Sharing your substance vs tithing


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The other thread prompted this post.

If someone receives cash or a gift card as a gift do you tithe? My answer is no, it was a gift. But if someone were to give me a large sum of money for a need (like a car or a wedding gift) I may feel inclined to donate to some other church fund, especially if the gift was a particularly sizeable one.

Does a person only ever receive gifts? If my mother gives me a gift for my birthday I wouldn't pay tithing on it, but when it's her birthday I would give her a gift as well. We are to share our substance but sharing is not the same as tithing and that's where I think people are getting all mixed up.

When I was in need I was given much from the church, especially in the way of baby things. If I had been required to pay a "tithe" on all the things I received after having my daughter I wouldn't have been able to make rent! Now however, when the opportunity arises, and it does, I'll give to someone else need.

I don't think it's about tithing. I think it's more synergistic than that. I believe it's more about seeing a need and fulfilling that need. Everyone is working hard yet everyone is constantly giving and receiving.

Of course, this is not to say that one should not pay tithing. Tithing is important and fulfills the needs of the church as a whole. I have a testimony of the importance of tithing and the blessings one receives from obeying that commandment.

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We are to share our substance but sharing is not the same as tithing and that's where I think people are getting all mixed up.

Agreed. Sharing is not the same as tithing. We are not commanded to share all our increase, but we are commanded to tithe.

If my boss gives me a $10,000 Christmas bonus, do I tithe that as "income"? It's just a gift, right? Not part of my salary. What about a year-end bonus due to the company doing well? It's not payment for services rendered. Basically, it's a gift. Why tithe that?

When I pay my kids their allowance, do they tithe that? If so, why? I already tithed it! It's basically a gift to them. Or should I avoid tithing all the money I pay to them in allowance?

If I'm a business owner, I am allowed to deduct business expenses from my taxes. Can I likewise deduct those expenses from my tithing? If not, I might end up paying a whooooole lot more than 10% of my net increase for tithing. On the other hand, if I need not tithe those expenses, then why shouldn't I deduct the cost of gasoline, insurance, and car maintenance from my tithing? After all, I need that stuff to get to work, so it's really just a business expense (whether or not the federal government officially recognizes that).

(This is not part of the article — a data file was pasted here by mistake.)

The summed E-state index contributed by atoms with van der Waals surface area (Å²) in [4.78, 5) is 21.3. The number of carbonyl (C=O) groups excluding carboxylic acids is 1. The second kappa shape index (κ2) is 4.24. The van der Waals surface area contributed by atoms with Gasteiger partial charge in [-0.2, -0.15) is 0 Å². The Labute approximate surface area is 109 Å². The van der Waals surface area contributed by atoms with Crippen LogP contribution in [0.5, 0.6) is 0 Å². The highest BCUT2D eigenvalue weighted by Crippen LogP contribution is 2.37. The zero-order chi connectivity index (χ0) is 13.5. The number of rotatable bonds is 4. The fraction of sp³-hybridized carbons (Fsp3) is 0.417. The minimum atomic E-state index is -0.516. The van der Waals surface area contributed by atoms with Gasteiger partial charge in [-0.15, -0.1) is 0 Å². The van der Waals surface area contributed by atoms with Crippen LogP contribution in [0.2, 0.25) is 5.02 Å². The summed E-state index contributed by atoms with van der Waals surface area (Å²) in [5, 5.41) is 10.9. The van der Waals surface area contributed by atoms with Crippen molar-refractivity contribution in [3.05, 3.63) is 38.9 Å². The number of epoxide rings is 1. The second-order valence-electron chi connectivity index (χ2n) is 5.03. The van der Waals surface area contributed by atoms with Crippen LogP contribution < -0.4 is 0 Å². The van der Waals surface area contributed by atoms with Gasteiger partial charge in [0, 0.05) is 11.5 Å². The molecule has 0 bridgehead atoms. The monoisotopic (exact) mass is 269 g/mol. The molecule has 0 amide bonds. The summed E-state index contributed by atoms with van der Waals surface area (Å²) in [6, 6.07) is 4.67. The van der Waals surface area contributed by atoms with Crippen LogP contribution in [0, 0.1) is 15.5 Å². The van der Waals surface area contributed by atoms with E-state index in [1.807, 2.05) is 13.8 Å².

I believe that tithing is a test of our attitude. I ask myself the following: If my bishop asked me to sign over my house and all my belongings to him as a donation to the Church, how long would it take for me to have the deed in his hand? If my honest answer is, "As soon as I could arrange it," then I take my best shot at paying an honest tithing and consider that sufficient. If my answer is anything else, then I suspect my tithing will be insufficient, no matter how I calculate it.

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In my limited experience in Utah, I have found that many people seem to get very caught up in the minutiae of tithing and whether they are full tithing payers as if God were a tax collector waiting to audit them in the afterlife. I find it hard to believe a loving God would care so much about the details as long as your heart was in the right place.

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I never tithe borrowed money, because it is not "increase". However, I always tithe money I use to pay back debts. In that sense, I am tithing the original loan plus all interest. Just more incentive to stay out of debt. :)

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I agree about school loans. Scholarships can be seen as a gift, but I have known people who paid tithing on school grants and scholarships. However, when I receive such monies I am often moved to donate to some other Church fund.

I, however, would tithe on work bonuses because it's work related. Also, if you pay tithing on your net income instead of your gross when you get a tax return methinks you should pay tithing on that return as it is money you earned but didn't receive until later.